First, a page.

Of course, church design tends to flow from intended use, thus a church designed to serve the needs of the Traditional Latin Mass will necessarily look different than one designed to serve the needs of a Novus Ordo Mass. This is why, when the Novus Ordo was promulgated, so many older churches had their altar rails removed, altars brought closer to the nave, and other changes because the Novus Ordo felt wrong in a traditional space. And this is also why the Novus Ordo still feels out of place in a traditional church even after those kinds of changes have been made, because arches, stained glass, cruciform floor plans, and other harder-to-change elements don’t fit the New Mass. The contemporary modernist church needs a more Protestant style, entertainment hall. Thus, it’s more than merely the architecture that often needs to change.
Is this a good church? Does it properly serve the purpose of a church? Many would say no. In fact this church is frequently presented by traditionalists as a prime example of terrible church design. Why?
Michael Rose had some thoughts on this topic. The basics are presented here. In short, the idea is that there is no journey towards God, from the profane to the sacred, in a round church design. It is, rather, made for a celebration of community and not the Eucharist. Though perhaps providing excellent acoustics for singing prayers, it is arguably not designed for proper worship in terms of offering sacrifice by a priest to God on behalf of the Church. Of course, in our Novus Ordo world which is focused more on the “people of God” in communion with each other more so than on the Bride of Christ worshiping God, many would argue with this argument. A round church, one supposes, serves better the idea that the faithful are gathered around a table for a meal.
Also, the church was completed in 1962, before the council had done anything, and long before the Novus Ordo Mass was promulgated. These architectural ideas had been around for some time before the council.
Perhaps what I found most telling in the video linked above is the moment when Fr. Timothy says, “neither the architect nor we knew what we were doing.” I find this particularly emblematic of that era. It was a time when so many felt the strong need to throw off the past and create the future, but then discovered they didn’t know what to do. It made me think of this famous passage from G. K. Chesterton:
In the matter of reforming things, as distinct from deforming them, there is one plain and simple principle; a principle which will probably be called a paradox. There exists in such a case a certain institution or law; let us say, for the sake of simplicity, a fence or gate erected across a road. The more modern type of reformer goes gaily up to it and says, “I don’t see the use of this; let us clear it away.” To which the more intelligent type of reformer will do well to answer: “If you don’t see the use of it, I certainly won’t let you clear it away. Go away and think. Then, when you can come back and tell me that you do see the use of it, I may allow you to destroy it.
There’s nothing wrong with asking if the way we have always built churches is the best. There is nothing wrong with exploring other possibilities. But, at the end of the day, we always discover our experimentations come from someplace, and the more we are unclear in our own minds the more likely other forces, spiritual or otherwise, will rule the day, and us. My take, and this applies to the “spirit” of the council and all that means, is that a great deal was done, including a great deal of destruction and deformation, because people had grown tired of the old ways and of old things. And I believe they grew tired because they ceased to truly know what they meant and what they were for.
Nonetheless, I pose the question: Is this a good Catholic church? Is it a proper design for what a Catholic church is meant to be?
Below is a time capsule Mass celebration in the church made for television:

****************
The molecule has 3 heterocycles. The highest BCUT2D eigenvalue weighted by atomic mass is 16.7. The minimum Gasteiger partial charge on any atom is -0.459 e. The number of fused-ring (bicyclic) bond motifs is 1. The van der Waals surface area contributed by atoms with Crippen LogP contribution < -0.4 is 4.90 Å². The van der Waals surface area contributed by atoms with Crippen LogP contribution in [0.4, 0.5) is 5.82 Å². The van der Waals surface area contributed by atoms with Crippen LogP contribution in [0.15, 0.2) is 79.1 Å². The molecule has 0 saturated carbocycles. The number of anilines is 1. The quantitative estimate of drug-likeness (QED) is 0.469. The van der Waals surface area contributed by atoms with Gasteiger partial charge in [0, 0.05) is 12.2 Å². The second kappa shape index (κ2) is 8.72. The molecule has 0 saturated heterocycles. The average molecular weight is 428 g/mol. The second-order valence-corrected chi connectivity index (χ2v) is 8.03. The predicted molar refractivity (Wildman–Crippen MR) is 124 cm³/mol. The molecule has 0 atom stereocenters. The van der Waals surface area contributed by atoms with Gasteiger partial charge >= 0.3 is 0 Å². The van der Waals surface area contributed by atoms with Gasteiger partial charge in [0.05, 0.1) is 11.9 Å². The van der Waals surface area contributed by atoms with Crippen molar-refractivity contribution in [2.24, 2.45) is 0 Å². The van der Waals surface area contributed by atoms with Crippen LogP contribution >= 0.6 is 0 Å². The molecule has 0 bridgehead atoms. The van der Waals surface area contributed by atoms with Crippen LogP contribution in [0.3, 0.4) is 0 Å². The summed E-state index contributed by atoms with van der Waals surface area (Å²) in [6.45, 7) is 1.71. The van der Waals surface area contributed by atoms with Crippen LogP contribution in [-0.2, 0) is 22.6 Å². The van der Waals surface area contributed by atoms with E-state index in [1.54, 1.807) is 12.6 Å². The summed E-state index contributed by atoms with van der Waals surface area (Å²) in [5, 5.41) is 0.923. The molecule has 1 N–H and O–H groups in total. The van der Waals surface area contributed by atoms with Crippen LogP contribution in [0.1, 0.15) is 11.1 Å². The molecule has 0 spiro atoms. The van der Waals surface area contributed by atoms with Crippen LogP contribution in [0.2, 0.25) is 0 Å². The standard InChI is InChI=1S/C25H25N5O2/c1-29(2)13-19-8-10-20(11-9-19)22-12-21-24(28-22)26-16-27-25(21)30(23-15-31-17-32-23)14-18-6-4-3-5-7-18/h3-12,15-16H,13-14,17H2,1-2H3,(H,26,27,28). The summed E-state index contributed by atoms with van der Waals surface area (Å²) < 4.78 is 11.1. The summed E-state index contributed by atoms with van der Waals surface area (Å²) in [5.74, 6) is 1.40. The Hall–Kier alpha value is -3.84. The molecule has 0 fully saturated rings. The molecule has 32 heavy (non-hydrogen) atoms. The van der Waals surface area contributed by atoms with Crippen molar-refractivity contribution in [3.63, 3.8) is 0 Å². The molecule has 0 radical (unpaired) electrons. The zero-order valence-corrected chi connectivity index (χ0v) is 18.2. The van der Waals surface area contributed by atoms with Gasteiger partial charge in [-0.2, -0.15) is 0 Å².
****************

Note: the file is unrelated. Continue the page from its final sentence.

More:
Are modernist buildings good places to pray?
I may be somewhat of an anomaly. On the one hand I am an advocate of Traditional Catholicism, including Traditional Catholic architecture designed to serve Traditional Catholic worship. (If you search through this blog you will know this.) On the other hand I love much of modern architecture. I love many buildings that many others do not like. I grew up in a modernist house, I studied modern art and architecture in college, and I have been a fan of early twentieth century and mid-century modern art and design. With this in mind, I found this lecture about one of the more famous (infamous?) modernist churches to be quite fascinating, not only for its informative content, but also because the lecturer gives a highly (almost ecstatically) positive perspective on exactly the kind of church design many would deride without hesitation.
This lecture below is by monk, educator, and artist David Paul Lange, OSB. Whether you agree with his assessments or not, this is an excellent overview of modernist principles in architecture, especially at the mid-twentieth century point, and why it made sense to people at that time to build a church according to those principles. It is also an excellent “unpacking” of the design, and the ideas behind the design, of a particular church, the Saint John’s Abbey Church:
I find Brother David Paul Lange’s speaking style to be a bit too breathless for my tastes, but he is a great evangelist for the modernist perspective in architecture, and for this church. But I have some questions:
- Is his understanding correct about both modernist architecture and his interpretation of this church? I think absolutely.
- Is this church a good representation of modernist architecture? Yes.
- Is this church worthy of praise? As an example of modernist thinking, yes. As an example of excellent construction, yes. As a place for worship, you tell me, but I think no, at least not within a proper understanding of ideal Catholic worship.
- Therefore, does this church represent a different ideal of worship than traditional Catholic worship, I think so. But you tell me.
Notice a few things:
- He speaks of praying more than worshiping. This makes sense given this church is for a monastic community which is focused a great deal on prayer, but it is also significant. The focus is more about the nature and needs of praying than offering a sacrifice to God. Praying in a church is a good and normal thing. However, prayer is a part of worship, but not the only part. Many spaces can be prayerful. Only specific kinds of spaces serve the needs of worship.